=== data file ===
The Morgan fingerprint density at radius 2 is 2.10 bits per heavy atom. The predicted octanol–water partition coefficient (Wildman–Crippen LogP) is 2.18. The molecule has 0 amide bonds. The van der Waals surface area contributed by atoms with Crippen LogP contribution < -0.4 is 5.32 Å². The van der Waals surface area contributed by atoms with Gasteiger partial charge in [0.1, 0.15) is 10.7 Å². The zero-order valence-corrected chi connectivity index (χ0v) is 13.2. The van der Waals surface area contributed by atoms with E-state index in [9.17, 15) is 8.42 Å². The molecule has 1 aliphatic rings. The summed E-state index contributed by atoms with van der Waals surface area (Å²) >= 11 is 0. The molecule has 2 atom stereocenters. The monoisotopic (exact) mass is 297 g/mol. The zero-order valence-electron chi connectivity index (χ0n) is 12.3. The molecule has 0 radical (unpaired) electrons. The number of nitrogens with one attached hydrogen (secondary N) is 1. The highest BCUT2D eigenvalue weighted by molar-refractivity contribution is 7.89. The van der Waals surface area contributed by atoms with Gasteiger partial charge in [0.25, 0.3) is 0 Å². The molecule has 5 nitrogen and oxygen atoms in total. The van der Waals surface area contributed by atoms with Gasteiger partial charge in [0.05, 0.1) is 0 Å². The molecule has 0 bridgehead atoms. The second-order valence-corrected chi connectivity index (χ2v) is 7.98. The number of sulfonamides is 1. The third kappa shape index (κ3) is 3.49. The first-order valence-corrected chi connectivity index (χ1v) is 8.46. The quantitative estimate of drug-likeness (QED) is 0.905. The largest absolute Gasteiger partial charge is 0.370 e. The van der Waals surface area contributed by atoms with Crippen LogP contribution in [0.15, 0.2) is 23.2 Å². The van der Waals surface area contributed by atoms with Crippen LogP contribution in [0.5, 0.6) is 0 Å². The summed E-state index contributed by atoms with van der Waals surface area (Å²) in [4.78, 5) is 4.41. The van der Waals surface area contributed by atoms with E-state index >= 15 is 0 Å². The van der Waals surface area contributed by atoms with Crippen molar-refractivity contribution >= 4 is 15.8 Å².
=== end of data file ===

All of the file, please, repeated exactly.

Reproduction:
The Morgan fingerprint density at radius 2 is 2.10 bits per heavy atom. The predicted octanol–water partition coefficient (Wildman–Crippen LogP) is 2.18. The molecule has 0 amide bonds. The van der Waals surface area contributed by atoms with Crippen LogP contribution < -0.4 is 5.32 Å². The van der Waals surface area contributed by atoms with Gasteiger partial charge in [0.1, 0.15) is 10.7 Å². The zero-order valence-corrected chi connectivity index (χ0v) is 13.2. The van der Waals surface area contributed by atoms with E-state index in [9.17, 15) is 8.42 Å². The molecule has 1 aliphatic rings. The summed E-state index contributed by atoms with van der Waals surface area (Å²) >= 11 is 0. The molecule has 2 atom stereocenters. The monoisotopic (exact) mass is 297 g/mol. The zero-order valence-electron chi connectivity index (χ0n) is 12.3. The molecule has 0 radical (unpaired) electrons. The number of nitrogens with one attached hydrogen (secondary N) is 1. The highest BCUT2D eigenvalue weighted by molar-refractivity contribution is 7.89. The van der Waals surface area contributed by atoms with Gasteiger partial charge in [0.25, 0.3) is 0 Å². The molecule has 5 nitrogen and oxygen atoms in total. The van der Waals surface area contributed by atoms with Gasteiger partial charge in [0.05, 0.1) is 0 Å². The molecule has 0 bridgehead atoms. The second-order valence-corrected chi connectivity index (χ2v) is 7.98. The number of sulfonamides is 1. The third kappa shape index (κ3) is 3.49. The first-order valence-corrected chi connectivity index (χ1v) is 8.46. The quantitative estimate of drug-likeness (QED) is 0.905. The largest absolute Gasteiger partial charge is 0.370 e. The van der Waals surface area contributed by atoms with Crippen LogP contribution in [0.15, 0.2) is 23.2 Å². The van der Waals surface area contributed by atoms with Crippen LogP contribution in [0.5, 0.6) is 0 Å². The summed E-state index contributed by atoms with van der Waals surface area (Å²) in [4.78, 5) is 4.41. The van der Waals surface area contributed by atoms with E-state index >= 15 is 0 Å². The van der Waals surface area contributed by atoms with Crippen molar-refractivity contribution >= 4 is 15.8 Å².